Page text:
“Where are you from?” I asked Tom. “Plymouth . . . you know? Plymouth rock!” Shaking my head, I said, “Cool . . . I’m from Worcester. You know Woosta.” We both burst into laughter, which broke the ice. Once Ma and I finished, we left right away. We had to drive back to Worcester to return the borrowed car, and I still had to take a bus back to school in time for my six o’clock orientation meeting.

    The drive back home to Worcester was quiet. “Your roommate seems okay,” Ma said. “Yep, he seems cool.” I replied. As we drove on the freeway, I thought about the months and weeks leading up to this day. My mother seemed to be doing the same thing, just staring out the window, admiring the vibrant New England fall foliage.

    “You okay, Ma?” I asked to break the silence. “Yes baby, just taking it all in, just taking it all in. I’m just so proud of you, Douglas.”  As if on cue, after that, songs that we both liked to sing came on the radio, and we sang and harmonized the rest of the way back to Worcester. My heart swelled in moments of bittersweetness. We both worked so hard to get here, and this was a time of transition, joy, and growth. We shared only one or two sentences the rest of the way back, but we didn’t need to exchange much more than song. Once we returned to Worcester, I picked up Mrs. Humphrey and thanked her for letting me use her car. She drove me immediately back to the bus station.

    Outside the terminal, I hugged my mom and swallowed back the feelings as I told her I would see her during the Thanksgiving break, and I would call her when I made it back to campus. On the bus, I wept both tears of joy and tears of sorrow for the journey I had taken to get to this point in my life. It was a surreal experience to know that I was heading back to my room on a college campus and that, despite the obstacles before me, I had made it this far.

    When I got back to the residence hall, I had less than two hours to rest before the orientation meeting. Tom stood on the opposite wall, at the open window. “What are you doing?” I asked. “I’m smoking some bud out of this soda can. Do you want some?”  “What . . . what are you smoking?” I fired back. “Weed, my man, I’m smoking some good weed,” he said, with his head tilted back in bliss.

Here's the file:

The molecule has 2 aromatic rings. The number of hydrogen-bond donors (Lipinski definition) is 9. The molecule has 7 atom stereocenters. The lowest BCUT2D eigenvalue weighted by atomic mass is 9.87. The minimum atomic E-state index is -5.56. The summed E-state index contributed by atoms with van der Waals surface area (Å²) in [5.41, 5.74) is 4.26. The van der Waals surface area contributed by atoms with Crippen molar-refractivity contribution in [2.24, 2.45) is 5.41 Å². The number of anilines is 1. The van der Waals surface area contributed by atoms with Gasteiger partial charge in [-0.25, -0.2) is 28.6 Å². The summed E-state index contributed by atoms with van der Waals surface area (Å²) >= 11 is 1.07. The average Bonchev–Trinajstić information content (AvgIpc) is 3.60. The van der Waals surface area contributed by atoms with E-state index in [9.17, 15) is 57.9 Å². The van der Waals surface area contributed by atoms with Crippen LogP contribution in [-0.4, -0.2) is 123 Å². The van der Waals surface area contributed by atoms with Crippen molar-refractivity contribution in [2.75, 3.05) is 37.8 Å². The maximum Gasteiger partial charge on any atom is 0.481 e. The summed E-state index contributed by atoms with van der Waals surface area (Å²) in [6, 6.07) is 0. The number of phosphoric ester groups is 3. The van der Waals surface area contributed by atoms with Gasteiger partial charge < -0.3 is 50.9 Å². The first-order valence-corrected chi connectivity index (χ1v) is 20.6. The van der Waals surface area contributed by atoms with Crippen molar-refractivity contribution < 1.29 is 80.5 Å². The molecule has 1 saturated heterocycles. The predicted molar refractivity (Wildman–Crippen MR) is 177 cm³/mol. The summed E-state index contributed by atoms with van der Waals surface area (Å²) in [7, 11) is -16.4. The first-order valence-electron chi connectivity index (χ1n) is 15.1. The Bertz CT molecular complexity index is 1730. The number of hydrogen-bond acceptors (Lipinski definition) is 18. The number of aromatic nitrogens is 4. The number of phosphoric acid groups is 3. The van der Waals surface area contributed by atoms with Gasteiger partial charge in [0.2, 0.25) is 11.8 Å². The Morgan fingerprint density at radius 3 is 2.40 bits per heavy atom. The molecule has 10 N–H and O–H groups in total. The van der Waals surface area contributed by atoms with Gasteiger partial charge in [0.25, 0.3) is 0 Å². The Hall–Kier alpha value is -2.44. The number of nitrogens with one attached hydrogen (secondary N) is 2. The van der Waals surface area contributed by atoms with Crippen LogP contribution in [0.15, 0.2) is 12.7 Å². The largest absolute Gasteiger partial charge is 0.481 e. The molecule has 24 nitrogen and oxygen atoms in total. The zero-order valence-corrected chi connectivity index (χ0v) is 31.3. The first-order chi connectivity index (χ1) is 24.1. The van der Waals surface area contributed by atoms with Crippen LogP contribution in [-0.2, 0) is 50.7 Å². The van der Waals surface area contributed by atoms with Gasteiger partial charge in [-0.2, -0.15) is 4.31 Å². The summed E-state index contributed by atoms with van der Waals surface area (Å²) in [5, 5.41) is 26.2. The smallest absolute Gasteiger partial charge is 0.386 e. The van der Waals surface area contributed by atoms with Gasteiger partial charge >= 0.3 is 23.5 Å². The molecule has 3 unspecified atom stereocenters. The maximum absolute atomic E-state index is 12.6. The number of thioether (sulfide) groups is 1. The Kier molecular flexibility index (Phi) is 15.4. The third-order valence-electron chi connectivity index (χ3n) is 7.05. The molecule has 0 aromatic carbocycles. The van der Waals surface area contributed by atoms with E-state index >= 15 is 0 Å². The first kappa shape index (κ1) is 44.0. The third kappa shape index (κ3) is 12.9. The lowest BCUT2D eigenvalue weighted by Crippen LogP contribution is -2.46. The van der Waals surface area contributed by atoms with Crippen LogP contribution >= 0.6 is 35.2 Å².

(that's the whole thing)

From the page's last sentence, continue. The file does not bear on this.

I jumped to my feet and had to fight from raising my voice. “Dude, you must be crazy. This is our first night, and already you are breaking the rules and smoking pot. You have no idea what it took for me to get here, and I will be damned if I get kicked out because of your sorry, drug-addicted ass. Put that shit away now, or I will put it away for you.”

    Todd held his hands up in defense, a look of confusion on his face. “Chill out, dude. I got you. I won’t smoke with you in the room . . . I just like it, you know. It helps me relax,” he persisted. Even as he stood there, trying to put me at ease, I was angry. I left the room to hang out in the common area with other students until our meeting.

    In the common area, many of the other guys on my floor were casually meeting each other, and I easily slipped into several conversations about where folks where from and why they chose Northeastern. At six o’clock sharp, the orientation meeting started. Dave, the resident advisor, had a larger-than-average build and an obviously kind and gentle spirit.

    “Well, hello guys! My name is Dave Peters, and I want to welcome you to your first college experience at Northeastern University—home of the Huskies!” In unison, everyone cheered and high-fived one another, and as chills went down my spine, it settled in that I was accepted here and more so, that I deserved to be here. I had earned it.

    Dave continued. “I want to make sure that you have a great experience here, but first, I have to go over some important rules that you all need to be mindful of.” His voice was serious and steady. “I want to make it clear that you are here to get a college education and one non-negotiable is that this is a drug-free residence hall. If you get caught with alcohol and/or drugs in your room, your college experience, as you know it, will be over.”